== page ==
Welcome to the second quarter! (That's actually not a football joke...) The second nine-week grading period officially begins today, and with it comes a little more emphasis on individual grades - playing tests, etc. - that sometimes affect a student's overall grade. I thought I would use this time to explain some philosophies and reasons for grading things the way we do here in the band room.
First of all, you should probably know the grading policies, classroom procedures, etc. that are outlined in the syllabus in the unlikely event that you haven't seen it yet. You can find it here.
We have many discussions throughout the year as a faculty regarding the importance of homework, testing, and other elements that make up a student's grade in a particular class. In band there is frequently the "show up and get an A" syndrome, especially due to the performance demands during the first quarter of the year. In an effort to make sure that students do indeed improve their playing skills as individuals, playing tests are usually administered beginning in the second nine weeks. An effort is made for them to be relevant to the curriculum, so frequently the test material is pulled from the concert program we are currently preparing.
Occasionally, though, we test using scales, etudes, or other unison exercises that are designed to make everyone a better player in general, though the material may not relate to the current curricular cycle of music. This enables the tuba players, for instance, to improve their technical aspect of playing instead of playing what is quite often "easy" musical lines in the band.
I try to strike a balance among the various items that make up a student's final grade. Since we are a performance-based class, performances do make up the heaviest weight in the grade book at 40% of the total. Attendance at outside of school rehearsals is another 10%, bringing the "show up and get an A" possibility to 50% of the grade. I don't necessarily mind this; it is very difficult for anyone to "evaluate" an individual student's performance at a concert. The goal is for everyone to perform equally well, and it is obviously possible for performers to "hide" during some difficult parts that they may not know very well. That is where playing tests would come in.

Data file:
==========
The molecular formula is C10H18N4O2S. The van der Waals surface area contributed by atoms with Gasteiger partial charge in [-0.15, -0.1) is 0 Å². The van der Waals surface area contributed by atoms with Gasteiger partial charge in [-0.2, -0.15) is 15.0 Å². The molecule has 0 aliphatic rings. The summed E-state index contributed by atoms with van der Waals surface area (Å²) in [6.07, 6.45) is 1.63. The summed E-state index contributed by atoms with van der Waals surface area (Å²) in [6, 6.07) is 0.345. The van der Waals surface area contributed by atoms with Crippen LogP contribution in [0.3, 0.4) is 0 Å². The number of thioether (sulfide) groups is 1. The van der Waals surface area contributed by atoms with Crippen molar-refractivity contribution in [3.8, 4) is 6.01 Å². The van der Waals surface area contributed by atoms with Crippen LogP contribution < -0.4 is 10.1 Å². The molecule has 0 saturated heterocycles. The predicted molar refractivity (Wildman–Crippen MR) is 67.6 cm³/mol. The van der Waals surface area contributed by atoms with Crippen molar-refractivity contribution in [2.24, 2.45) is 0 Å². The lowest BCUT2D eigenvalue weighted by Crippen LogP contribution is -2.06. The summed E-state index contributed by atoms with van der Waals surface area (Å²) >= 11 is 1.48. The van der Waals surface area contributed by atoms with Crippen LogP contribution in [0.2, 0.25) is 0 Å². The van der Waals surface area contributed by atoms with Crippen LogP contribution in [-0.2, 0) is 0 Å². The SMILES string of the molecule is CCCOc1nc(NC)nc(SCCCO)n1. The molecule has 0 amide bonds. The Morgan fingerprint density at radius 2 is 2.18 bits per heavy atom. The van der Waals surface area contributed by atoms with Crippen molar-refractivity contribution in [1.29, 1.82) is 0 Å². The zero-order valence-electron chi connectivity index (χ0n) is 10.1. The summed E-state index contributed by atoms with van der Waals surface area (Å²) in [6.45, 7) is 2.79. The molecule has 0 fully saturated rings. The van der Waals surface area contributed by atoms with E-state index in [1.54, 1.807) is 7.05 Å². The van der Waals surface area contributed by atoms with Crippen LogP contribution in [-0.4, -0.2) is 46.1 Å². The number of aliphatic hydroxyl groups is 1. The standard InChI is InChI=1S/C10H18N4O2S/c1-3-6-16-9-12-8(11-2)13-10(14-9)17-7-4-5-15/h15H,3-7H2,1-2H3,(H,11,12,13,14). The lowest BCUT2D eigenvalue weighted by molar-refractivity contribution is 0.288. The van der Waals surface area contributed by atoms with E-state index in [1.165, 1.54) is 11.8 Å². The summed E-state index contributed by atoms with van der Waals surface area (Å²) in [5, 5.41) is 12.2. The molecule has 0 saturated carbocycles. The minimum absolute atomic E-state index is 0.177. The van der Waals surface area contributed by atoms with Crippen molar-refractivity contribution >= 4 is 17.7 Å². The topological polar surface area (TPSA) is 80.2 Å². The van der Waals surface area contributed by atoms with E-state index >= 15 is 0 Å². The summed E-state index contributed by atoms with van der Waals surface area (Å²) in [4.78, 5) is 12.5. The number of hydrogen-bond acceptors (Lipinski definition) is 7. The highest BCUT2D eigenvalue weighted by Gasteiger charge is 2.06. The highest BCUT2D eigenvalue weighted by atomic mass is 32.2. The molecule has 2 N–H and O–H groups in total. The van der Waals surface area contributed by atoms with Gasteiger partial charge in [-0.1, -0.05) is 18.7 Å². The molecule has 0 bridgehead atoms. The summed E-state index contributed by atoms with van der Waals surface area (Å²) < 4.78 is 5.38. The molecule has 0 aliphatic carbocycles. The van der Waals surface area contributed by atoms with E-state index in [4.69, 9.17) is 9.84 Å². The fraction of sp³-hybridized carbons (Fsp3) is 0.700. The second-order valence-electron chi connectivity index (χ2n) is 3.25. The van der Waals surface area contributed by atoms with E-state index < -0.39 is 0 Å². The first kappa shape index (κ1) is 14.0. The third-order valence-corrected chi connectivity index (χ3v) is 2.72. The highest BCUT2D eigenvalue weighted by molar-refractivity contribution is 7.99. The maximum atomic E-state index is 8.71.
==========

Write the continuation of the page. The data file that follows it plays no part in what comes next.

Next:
The playing tests make up 25% of the grade (the final 25% is their daily work in class, materials, preparedness, etc.). This can become a problem in the event that only one or two tests are given and a child doesn't do well on them. In general, though, a poor showing on a playing test doesn't affect a final grade in a significant way. And students are always allowed to play a test over as many times as needed to get to an A (because that means they're practicing, and I'm certainly not going to discourage that).
What about "chairs"? For some folks coming in from middle school, chairs will be a new-ish concept. It has been customary for many decades for band members to be placed in "chairs" in order of their playing ability. While I am not a firm believer in the success of this idea for everyone, it can help as we look at more difficult literature at the high school level.
I honestly don't like chairs. The concept has a tendency to make some students work less, because they figure they're last chair anyway, so why bother. A student assigned a part that will make him/her practice more will potentially work up to the expectations that are set for him/her. BUT... Not always. It's hard to strike that balance in this instance, so I usually default to having "chairs." There are many more paragraphs possible here, and perhaps in the future I will write some more on the topic. I understand the ideas of "this kid worked the hardest and deserves it" to "why reward someone who hasn't worked as hard" to "maybe this will inspire that person to put in a lot more effort." All are important concepts and all have a place here.
That should cover things for this post. Be aware that Concert and Symphonic Band students will have playing tests assigned this week!!